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The Vault at PfaffsAn Archive of Art and Literature by the Bohemians of Antebellum New York
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24
	      Mrs G. s Johnny. 
tation, the subject of much comment and
ridicule at West Point and Cold Spring.  She
bought a telescope, in order to look at him from
her side of the river, used to get ferryied over in
boats, conveying demi-johns of wine or spirits, se-
creting them in given places for Johnny s fin-
ding.       He was a  temperance  youth, didn t
drink either himself, but purveyed them in this
fashion for the comfort of his messmates, who
are debarred from such indulgences by strict
military rule.    They joked him on his con-
quest, tattled of seeing the pair kissing and em-
bracing in  flirtation  and the other available
localities of the place.      The woman wrote two
or three-line letters in answer to long schoolboy
ones of his concoction.     Once he crossed the
river on the ice, got a ducking and had to
return to the Point in clothes of her lending.
On her coming to New York, she wrote to him
stating that her illness and threatened insanity
were directly owing to her passion for him, that
he must come on and marry her.       The boy
did the first as narrated, and accidentally encoun-
ered Warb. Gouverneur and a droll scene oc-
curred between them, Mrs. Pot being present.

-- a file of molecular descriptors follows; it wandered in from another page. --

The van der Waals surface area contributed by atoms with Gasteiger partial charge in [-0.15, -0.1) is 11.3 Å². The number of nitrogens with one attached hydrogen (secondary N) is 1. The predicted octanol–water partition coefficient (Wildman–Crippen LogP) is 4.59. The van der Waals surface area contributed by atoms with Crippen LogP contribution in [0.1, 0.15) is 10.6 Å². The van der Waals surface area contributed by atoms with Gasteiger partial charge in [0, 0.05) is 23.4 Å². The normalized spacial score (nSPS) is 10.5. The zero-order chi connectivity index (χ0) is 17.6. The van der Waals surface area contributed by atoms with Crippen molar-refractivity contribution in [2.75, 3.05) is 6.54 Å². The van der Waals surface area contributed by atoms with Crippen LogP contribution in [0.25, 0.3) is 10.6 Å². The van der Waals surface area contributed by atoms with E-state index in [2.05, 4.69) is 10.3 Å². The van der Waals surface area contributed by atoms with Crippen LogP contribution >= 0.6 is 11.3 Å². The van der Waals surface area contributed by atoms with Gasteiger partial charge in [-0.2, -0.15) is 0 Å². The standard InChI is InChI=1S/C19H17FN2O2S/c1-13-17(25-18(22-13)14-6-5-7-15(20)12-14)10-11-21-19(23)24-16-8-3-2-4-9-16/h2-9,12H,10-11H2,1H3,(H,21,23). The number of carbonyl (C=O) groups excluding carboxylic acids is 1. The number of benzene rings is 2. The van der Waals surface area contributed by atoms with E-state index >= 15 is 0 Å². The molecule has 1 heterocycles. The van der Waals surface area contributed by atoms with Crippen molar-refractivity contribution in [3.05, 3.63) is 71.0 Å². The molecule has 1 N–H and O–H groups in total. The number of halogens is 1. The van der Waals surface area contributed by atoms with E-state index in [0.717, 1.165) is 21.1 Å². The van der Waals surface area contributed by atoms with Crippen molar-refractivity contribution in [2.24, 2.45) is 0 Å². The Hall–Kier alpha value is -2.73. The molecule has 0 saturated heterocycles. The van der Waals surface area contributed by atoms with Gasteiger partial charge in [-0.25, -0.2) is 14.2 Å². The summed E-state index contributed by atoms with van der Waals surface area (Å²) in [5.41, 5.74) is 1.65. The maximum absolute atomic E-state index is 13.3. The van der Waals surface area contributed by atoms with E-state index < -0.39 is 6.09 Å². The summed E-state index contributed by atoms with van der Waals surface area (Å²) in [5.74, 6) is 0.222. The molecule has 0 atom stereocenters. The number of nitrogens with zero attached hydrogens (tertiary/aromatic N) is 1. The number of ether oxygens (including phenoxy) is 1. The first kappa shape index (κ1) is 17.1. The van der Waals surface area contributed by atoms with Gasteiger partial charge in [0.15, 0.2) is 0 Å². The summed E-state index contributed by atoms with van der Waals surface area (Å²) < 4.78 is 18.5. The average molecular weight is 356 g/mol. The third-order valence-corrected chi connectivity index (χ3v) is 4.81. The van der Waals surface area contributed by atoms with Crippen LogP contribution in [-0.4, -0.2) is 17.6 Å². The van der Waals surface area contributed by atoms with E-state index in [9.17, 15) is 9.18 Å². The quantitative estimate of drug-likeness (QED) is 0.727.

She told me she never loved your brother,  said
Johnny,  but he was so much in love with her,
Page
Title:Thomas Butler Gunn Diaries, Volume Twelve: page thirty-one
Description:Describes a conversation with Mrs. Potter and Miss Cooper about Mrs. Theodore Griffin's past.
Date:1860-01-23
Subject:Gouverneur, Mrs. (Gill, Griffin); Gouverneur, Warburton; Gunn, Thomas Butler; Potter, Mrs.; Upham, Johnny; Women
Coverage (City/State):New York, [New York]
Scan Date:2011-01-29

 

Volume
Title:Thomas Butler Gunn Diaries, Volume Twelve
Description:Includes descriptions of boarding house living, his freelance writing and drawing work, antics of the New York literary Bohemians, visits to the Edwards family, the activities of London detective Arthur Ledger who is staying in his boarding house, Thomas Nast's courtship of Sally Edwards, two masked balls at his boarding house, a visit to Lotty Granville at Fordham, the state of Charles Damoreau's marriage, and a visit to the ''Phalanx'' in New Jersey with George Boweryem.
Subject:Boardinghouses; Bohemians; Detectives; Gunn, Thomas Butler; Journalism; Marriage; Publishers and publishing; Travel; Women
Coverage (City/State):New York, New York; Fordham, New York; New Jersey
Note:Thomas Butler Gunn was born February 15, 1826, in Banbury, England, and came to New York in 1849. During the Civil War he worked as a correspondent for the New York Tribune and the New York Evening Post. He returned to England in 1863, and died in Birmingham in April 1903. The collection includes twenty-one volumes of his diaries, including newspaper clippings, letters, photographs, sketches, and various other items inserted by Gunn. Diary entries date from July 7, 1849, to April 7, 1863, and include his experiences with the New York publishing and literary world, his descriptions of boarding houses, his travels throughout the United States, and his experiences traveling with the Federal army as a Civil War correspondent.
Publisher:Missouri History Museum
Rights:Copyright 2011 Missouri History Museum.
Source:Page images, transcriptions, and metadata of the Thomas Butler Gunn diaries have been provided by the Missouri History Museum.